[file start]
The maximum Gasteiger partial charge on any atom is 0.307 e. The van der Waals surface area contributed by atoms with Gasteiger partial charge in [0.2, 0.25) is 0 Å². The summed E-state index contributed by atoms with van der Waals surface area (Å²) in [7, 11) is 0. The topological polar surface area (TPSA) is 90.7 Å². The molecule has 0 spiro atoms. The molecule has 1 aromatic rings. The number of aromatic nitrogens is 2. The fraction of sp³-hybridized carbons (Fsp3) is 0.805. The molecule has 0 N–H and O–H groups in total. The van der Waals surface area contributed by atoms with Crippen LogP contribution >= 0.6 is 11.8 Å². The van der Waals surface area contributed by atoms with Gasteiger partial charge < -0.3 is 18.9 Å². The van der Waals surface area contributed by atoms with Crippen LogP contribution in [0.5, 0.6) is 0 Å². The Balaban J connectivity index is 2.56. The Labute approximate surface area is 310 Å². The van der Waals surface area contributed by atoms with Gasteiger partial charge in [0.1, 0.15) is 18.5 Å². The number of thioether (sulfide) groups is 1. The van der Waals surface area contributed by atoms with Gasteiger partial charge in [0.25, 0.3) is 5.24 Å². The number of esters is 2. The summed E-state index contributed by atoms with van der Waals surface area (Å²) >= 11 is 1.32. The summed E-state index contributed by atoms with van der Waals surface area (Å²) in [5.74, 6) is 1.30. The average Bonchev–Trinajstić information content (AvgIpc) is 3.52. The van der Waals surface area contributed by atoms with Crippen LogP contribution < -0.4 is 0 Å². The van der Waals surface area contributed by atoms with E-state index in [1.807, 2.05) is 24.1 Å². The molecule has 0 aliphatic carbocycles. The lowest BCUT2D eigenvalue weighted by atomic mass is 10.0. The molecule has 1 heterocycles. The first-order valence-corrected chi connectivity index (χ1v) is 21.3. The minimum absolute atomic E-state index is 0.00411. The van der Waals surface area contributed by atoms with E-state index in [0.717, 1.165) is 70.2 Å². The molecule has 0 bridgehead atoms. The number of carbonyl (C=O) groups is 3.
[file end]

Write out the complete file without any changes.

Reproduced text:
The maximum Gasteiger partial charge on any atom is 0.307 e. The van der Waals surface area contributed by atoms with Gasteiger partial charge in [0.2, 0.25) is 0 Å². The summed E-state index contributed by atoms with van der Waals surface area (Å²) in [7, 11) is 0. The topological polar surface area (TPSA) is 90.7 Å². The molecule has 0 spiro atoms. The molecule has 1 aromatic rings. The number of aromatic nitrogens is 2. The fraction of sp³-hybridized carbons (Fsp3) is 0.805. The molecule has 0 N–H and O–H groups in total. The van der Waals surface area contributed by atoms with Crippen LogP contribution >= 0.6 is 11.8 Å². The van der Waals surface area contributed by atoms with Gasteiger partial charge < -0.3 is 18.9 Å². The van der Waals surface area contributed by atoms with Crippen LogP contribution in [0.5, 0.6) is 0 Å². The Balaban J connectivity index is 2.56. The Labute approximate surface area is 310 Å². The van der Waals surface area contributed by atoms with Gasteiger partial charge in [0.1, 0.15) is 18.5 Å². The number of thioether (sulfide) groups is 1. The van der Waals surface area contributed by atoms with Gasteiger partial charge in [0.25, 0.3) is 5.24 Å². The number of esters is 2. The summed E-state index contributed by atoms with van der Waals surface area (Å²) >= 11 is 1.32. The summed E-state index contributed by atoms with van der Waals surface area (Å²) in [5.74, 6) is 1.30. The average Bonchev–Trinajstić information content (AvgIpc) is 3.52. The van der Waals surface area contributed by atoms with Crippen LogP contribution < -0.4 is 0 Å². The van der Waals surface area contributed by atoms with E-state index in [1.807, 2.05) is 24.1 Å². The molecule has 0 aliphatic carbocycles. The lowest BCUT2D eigenvalue weighted by atomic mass is 10.0. The molecule has 1 heterocycles. The first-order valence-corrected chi connectivity index (χ1v) is 21.3. The minimum absolute atomic E-state index is 0.00411. The van der Waals surface area contributed by atoms with E-state index in [0.717, 1.165) is 70.2 Å². The molecule has 0 bridgehead atoms. The number of carbonyl (C=O) groups is 3.